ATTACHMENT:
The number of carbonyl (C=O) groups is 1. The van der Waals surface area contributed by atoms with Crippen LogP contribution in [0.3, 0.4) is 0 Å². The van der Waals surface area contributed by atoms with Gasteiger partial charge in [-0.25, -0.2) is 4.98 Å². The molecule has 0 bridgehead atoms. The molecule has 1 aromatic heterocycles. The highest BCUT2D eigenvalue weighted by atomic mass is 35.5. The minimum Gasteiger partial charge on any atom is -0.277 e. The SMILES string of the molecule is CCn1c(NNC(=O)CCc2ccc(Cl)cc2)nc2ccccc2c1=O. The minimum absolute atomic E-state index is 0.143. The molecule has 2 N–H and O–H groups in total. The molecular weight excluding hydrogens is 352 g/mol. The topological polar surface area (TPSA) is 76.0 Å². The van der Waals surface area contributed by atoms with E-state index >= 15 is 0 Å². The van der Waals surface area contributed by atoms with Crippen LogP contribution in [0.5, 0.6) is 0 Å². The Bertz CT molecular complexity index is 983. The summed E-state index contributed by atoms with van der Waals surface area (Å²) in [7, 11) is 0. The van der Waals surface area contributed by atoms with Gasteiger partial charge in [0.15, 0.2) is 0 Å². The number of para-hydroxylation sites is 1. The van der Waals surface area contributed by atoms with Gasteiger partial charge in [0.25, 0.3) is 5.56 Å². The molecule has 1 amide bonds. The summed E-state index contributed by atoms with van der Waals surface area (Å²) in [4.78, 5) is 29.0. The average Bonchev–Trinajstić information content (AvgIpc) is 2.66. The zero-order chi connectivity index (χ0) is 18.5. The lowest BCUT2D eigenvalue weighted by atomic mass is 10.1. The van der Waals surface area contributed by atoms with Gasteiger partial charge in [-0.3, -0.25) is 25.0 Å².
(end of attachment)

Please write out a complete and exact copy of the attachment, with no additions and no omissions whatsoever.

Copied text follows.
The number of carbonyl (C=O) groups is 1. The van der Waals surface area contributed by atoms with Crippen LogP contribution in [0.3, 0.4) is 0 Å². The van der Waals surface area contributed by atoms with Gasteiger partial charge in [-0.25, -0.2) is 4.98 Å². The molecule has 0 bridgehead atoms. The molecule has 1 aromatic heterocycles. The highest BCUT2D eigenvalue weighted by atomic mass is 35.5. The minimum Gasteiger partial charge on any atom is -0.277 e. The SMILES string of the molecule is CCn1c(NNC(=O)CCc2ccc(Cl)cc2)nc2ccccc2c1=O. The minimum absolute atomic E-state index is 0.143. The molecule has 2 N–H and O–H groups in total. The molecular weight excluding hydrogens is 352 g/mol. The topological polar surface area (TPSA) is 76.0 Å². The van der Waals surface area contributed by atoms with E-state index >= 15 is 0 Å². The van der Waals surface area contributed by atoms with Crippen LogP contribution in [0.5, 0.6) is 0 Å². The Bertz CT molecular complexity index is 983. The summed E-state index contributed by atoms with van der Waals surface area (Å²) in [7, 11) is 0. The van der Waals surface area contributed by atoms with Gasteiger partial charge in [0.15, 0.2) is 0 Å². The number of para-hydroxylation sites is 1. The van der Waals surface area contributed by atoms with Gasteiger partial charge in [0.25, 0.3) is 5.56 Å². The molecule has 1 amide bonds. The summed E-state index contributed by atoms with van der Waals surface area (Å²) in [4.78, 5) is 29.0. The average Bonchev–Trinajstić information content (AvgIpc) is 2.66. The zero-order chi connectivity index (χ0) is 18.5. The lowest BCUT2D eigenvalue weighted by atomic mass is 10.1. The van der Waals surface area contributed by atoms with Gasteiger partial charge in [-0.3, -0.25) is 25.0 Å².